Following the reports of algal blooms on Skaneateles Lake, the New York State Department of Health,
Onondaga County Health Department, and the City of Syracuse Department of Water continue to work
collaboratively to collect samples to determine whether there were levels of algal toxin that could impact the
municipalities that use Skaneateles Lake as a public drinking water supply.
Samples tested today at the state’s Wadsworth Lab in Albany found non-detectable results inside the City of
Syracuse Gatehouse located in the Village of Skaneateles. This level is consistent with prior reported sampling
at the Gatehouse and below the health advisory levels for both adults and sensitive populations. Results also
showed non-detectable levels of toxin for all other samples of water that are representative of drinking water
reaching customers of the system, including the City of Syracuse, the Town of Dewitt, the Village of
Skaneateles, the Town of Skaneateles, the Town of Elbridge, the Village of Elbridge and the Village of Jordan.
Residents in the Village of Skaneateles and the other municipalities which use this drinking water source can
continue to drink the water.
The New York State Department of Health, Onondaga County Health Department and the City of Syracuse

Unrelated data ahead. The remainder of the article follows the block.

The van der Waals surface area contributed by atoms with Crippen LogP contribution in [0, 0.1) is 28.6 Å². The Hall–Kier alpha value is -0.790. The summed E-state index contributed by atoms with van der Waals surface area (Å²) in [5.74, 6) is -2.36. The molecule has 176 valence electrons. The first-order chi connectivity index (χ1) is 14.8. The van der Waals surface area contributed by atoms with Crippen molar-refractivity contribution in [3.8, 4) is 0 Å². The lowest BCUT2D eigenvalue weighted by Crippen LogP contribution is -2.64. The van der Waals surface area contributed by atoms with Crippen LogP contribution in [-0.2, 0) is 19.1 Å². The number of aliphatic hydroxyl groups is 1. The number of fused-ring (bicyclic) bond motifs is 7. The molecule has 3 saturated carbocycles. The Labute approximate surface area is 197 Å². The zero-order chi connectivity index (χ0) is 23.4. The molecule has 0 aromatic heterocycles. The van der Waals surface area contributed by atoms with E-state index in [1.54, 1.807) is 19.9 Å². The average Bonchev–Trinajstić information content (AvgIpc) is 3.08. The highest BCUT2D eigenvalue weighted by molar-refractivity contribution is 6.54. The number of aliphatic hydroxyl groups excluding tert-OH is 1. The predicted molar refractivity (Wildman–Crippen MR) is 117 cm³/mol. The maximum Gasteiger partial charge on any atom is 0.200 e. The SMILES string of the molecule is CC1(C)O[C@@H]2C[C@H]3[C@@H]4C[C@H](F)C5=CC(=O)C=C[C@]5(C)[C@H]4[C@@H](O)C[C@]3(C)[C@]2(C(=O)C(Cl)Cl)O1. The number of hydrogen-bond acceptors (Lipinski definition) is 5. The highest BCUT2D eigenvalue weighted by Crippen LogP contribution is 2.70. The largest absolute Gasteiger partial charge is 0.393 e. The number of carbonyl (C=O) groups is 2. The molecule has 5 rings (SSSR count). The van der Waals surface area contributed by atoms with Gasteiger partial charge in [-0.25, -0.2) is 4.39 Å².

Department of Water will continue enhanced monitoring through daily testing across the system until all
samples consistently return non-detectable results.
State and local officials will remain vigilant on this issue and continue our efforts to update and inform
communities in Onondaga County.
Onondaga County Health Department reminds residents who draw water directly from Skaneateles Lake
through near-shore PRIVATE INTAKES to take the following precautions:
• DO NOT USE the water for potable purposes such as drinking, making infant formula, making ice, brushing
teeth, preparing food, washing dishes, or for pets.
• Do not use the water for bathing when algae blooms are present near your water intake
To be clear, these recommendations apply only to residents with private intakes; in-home treatments such as
boiling, ultraviolet radiation (UV), and water filtration units do not remove the toxins associated with harmful